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Korean Women’s Poetry at Its Finest: Pluck the Rose Now by Moon Chung-hee

  • onJuly 16, 2015
  • Vol.28 Summer 2015
  • byHan Sung-rea
今、薔薇を摘め (Pluck the Rose Now)
Tr. Han Sung-rea
2016
198pp.

Moon Chung-hee is one of postwar Korea’s pioneering female poets. Rejecting moral stereotypes outright, she has creatively expressed a “feminine awareness of life” and a “woman’s existential self-consciousness” through her bold writing. Moon has altered the course of Korean women’s poetry by changing its position to a social and existential one by frankly expressing the essence of a woman’s perspective. Not confining herself to gender or feminism, she has continued to inform the world about womanhood in a way that is suffused with an awareness of life. She believes that an affinity between humans and nature as well as among humans themselves should be achieved with the gentle power of femininity.

Last summer, Moon was invited to attend an international symposium in Tokyo. Winners of the Cikada Prize, founded in commemoration of Swedish poet Harry Martinson’s 100th birthday, gathered at the symposium, whose theme was “Expressing Dignity for Life.” Moon held a discussion with Mizuta Noriko, feminist poet and winner of the prize in 2013, on the topic of “Expressing Women’s Gender and Sex.” The audience was in a surprising frenzy to hear her speak.

 

At times, you may feel like peeing / with disdain on an unyielding rock / but especially at such times / lift your skirt gracefully as though performing an ancestral rite / and lower your body, luscious like the full moon lightly, to the ground. / And, when your body’s river seeps / smoothly into the earth with a warm rhythm, / listen to that sound of the earth and you becoming one. / Listen to the sounds of all verdant life cheering. / My precious woman!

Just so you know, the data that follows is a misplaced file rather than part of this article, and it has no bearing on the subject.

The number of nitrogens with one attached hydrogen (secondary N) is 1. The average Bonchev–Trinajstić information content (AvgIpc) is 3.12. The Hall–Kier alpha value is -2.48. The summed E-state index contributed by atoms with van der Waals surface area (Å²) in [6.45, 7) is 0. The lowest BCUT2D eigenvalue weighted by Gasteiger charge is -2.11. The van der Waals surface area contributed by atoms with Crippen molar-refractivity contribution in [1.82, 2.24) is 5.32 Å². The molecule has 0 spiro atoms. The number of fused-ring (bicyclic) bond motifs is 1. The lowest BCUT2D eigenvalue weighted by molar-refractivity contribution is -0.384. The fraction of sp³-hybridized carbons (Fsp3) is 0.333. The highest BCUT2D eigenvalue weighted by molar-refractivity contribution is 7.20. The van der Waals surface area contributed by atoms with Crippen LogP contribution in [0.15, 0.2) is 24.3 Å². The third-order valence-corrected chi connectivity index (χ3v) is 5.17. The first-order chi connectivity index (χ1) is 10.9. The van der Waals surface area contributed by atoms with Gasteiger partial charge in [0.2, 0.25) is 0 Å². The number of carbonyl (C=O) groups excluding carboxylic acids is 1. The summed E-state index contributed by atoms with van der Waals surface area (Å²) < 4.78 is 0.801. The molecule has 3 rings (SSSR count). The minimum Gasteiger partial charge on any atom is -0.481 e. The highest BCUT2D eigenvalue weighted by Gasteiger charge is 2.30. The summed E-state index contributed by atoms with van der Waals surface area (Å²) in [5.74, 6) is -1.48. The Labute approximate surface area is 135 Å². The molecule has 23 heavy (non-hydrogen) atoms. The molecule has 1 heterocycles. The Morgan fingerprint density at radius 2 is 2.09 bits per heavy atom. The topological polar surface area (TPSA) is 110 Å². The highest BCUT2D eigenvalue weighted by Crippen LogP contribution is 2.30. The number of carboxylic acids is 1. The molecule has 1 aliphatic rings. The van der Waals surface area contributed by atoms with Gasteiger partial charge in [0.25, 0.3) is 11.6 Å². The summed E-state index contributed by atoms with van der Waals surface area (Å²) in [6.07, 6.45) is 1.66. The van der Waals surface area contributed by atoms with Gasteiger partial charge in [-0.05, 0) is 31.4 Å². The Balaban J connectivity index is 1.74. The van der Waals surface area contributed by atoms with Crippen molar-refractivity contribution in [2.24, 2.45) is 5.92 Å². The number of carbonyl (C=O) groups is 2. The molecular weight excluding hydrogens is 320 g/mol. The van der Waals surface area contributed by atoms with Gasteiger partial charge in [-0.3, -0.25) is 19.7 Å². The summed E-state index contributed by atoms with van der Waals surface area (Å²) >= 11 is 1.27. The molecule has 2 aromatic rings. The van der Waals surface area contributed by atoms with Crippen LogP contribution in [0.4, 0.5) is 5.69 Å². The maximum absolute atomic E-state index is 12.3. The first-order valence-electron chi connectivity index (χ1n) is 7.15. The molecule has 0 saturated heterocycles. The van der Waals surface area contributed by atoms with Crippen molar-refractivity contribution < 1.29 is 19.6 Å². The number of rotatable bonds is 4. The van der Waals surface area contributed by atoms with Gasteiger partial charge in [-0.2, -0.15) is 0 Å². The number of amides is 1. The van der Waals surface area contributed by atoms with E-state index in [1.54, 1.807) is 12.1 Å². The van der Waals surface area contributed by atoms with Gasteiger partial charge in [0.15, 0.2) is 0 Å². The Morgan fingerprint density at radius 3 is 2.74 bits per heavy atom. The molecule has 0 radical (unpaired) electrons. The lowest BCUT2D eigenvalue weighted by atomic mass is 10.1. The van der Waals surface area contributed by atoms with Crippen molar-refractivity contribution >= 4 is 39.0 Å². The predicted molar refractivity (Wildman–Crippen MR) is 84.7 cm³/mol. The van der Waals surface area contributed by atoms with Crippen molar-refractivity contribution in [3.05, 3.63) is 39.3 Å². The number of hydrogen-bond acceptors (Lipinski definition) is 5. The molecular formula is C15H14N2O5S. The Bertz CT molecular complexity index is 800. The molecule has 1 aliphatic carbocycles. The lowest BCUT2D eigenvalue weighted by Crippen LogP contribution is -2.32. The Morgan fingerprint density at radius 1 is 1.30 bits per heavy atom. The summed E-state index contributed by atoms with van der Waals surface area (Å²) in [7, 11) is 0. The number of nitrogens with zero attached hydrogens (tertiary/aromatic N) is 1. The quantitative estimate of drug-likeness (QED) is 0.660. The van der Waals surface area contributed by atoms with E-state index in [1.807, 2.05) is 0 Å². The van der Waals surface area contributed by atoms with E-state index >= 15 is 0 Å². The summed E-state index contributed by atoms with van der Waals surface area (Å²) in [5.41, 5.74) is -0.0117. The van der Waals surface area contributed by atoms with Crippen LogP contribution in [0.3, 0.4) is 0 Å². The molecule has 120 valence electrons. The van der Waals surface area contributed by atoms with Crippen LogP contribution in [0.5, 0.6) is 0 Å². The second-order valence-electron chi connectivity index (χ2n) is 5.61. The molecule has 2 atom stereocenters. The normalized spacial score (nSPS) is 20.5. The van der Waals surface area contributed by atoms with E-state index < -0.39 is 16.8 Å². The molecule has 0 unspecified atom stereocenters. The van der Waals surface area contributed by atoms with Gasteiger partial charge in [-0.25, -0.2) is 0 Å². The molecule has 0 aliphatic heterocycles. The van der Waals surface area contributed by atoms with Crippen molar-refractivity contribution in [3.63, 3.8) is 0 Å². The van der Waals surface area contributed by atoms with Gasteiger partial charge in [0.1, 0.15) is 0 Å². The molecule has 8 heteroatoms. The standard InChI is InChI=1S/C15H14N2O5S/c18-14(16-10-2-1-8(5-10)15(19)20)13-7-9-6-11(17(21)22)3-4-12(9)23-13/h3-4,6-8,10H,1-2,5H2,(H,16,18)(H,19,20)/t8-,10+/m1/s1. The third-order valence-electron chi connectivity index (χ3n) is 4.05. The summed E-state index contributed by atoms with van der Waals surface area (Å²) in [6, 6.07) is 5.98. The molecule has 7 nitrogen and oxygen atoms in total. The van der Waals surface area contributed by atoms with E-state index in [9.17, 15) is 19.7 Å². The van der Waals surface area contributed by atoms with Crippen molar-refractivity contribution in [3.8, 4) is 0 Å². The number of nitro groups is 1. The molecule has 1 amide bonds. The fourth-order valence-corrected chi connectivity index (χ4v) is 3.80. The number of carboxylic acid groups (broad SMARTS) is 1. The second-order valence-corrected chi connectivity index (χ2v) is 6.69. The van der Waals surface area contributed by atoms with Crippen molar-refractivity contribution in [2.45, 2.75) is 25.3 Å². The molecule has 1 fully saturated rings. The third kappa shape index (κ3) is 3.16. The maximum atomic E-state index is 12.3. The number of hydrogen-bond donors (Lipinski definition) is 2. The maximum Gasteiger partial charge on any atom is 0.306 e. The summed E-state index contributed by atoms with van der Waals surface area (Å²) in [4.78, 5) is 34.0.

“Woman Passing Water”

 

Moon manages to move people even with poems about bodily functions and sex. The woman in the poem above is not simply someone who urinates, but a being who bestows the water of life on Earth. As the river from her beautiful body seeps into the earth, nature cheers at the gift sent by Mother Earth. This scene is precisely the moment when woman and earth become one. The reading of this poem generated a flurry of excited reactions from the audience. Thanks to the support of the Japanese readers, Moon was invited to Japan again in fall and held a book reading and dialogue with Japanese feminist poet Itō Hiromi.

Schichosha, the publisher of Moon’s collection in Japan, is a reputed publishing house that started specializing in poetry in 1950, and has published several poetry and essay collections of Japan’s literary greats. Schichosha’s Gendai Shi Bunko is Japan’s most historical and prestigious poetry series, while Gendai Shi Techo, which it has been publishing every month since its inception, is Japan’s leading poetry journal.

Today, Moon is the acting president of the Society of Korean Poets, and has won several literary awards not only in Korea but also overseas, such as the Cikada Prize and the Naji Naaman Award. She has been published or is set to be published in the US, France, Germany, Italy, Sweden, Albania, Indonesia, China, Russia, and Cuba. Moreover, she has participated in international writing programs offered by the University of Iowa and University of California, Berkeley. She has also participated at international poetry festivals in the US, France, Germany, Italy, Austria, Sweden, Macedonia, Romania, Malaysia, India, Israel, Cuba, China, Japan, and Spain. 

 

by Han Sung-rea
Poet and Translator

Author's Profile

Moon Chung-hee is a poet and Endowed Chair Professor at Dongguk University. She has won prestigious awards such as the Sowol Poetry Award, the Chong Chi-Yong Literature Prize, the Mogwol Literature Prize, and Sweden’s Cikada Prize. She has participated in the International Writing Program at the University of Iowa. English editions of her books include WindflowerWoman on the Terrace, and I Must Be the Wind.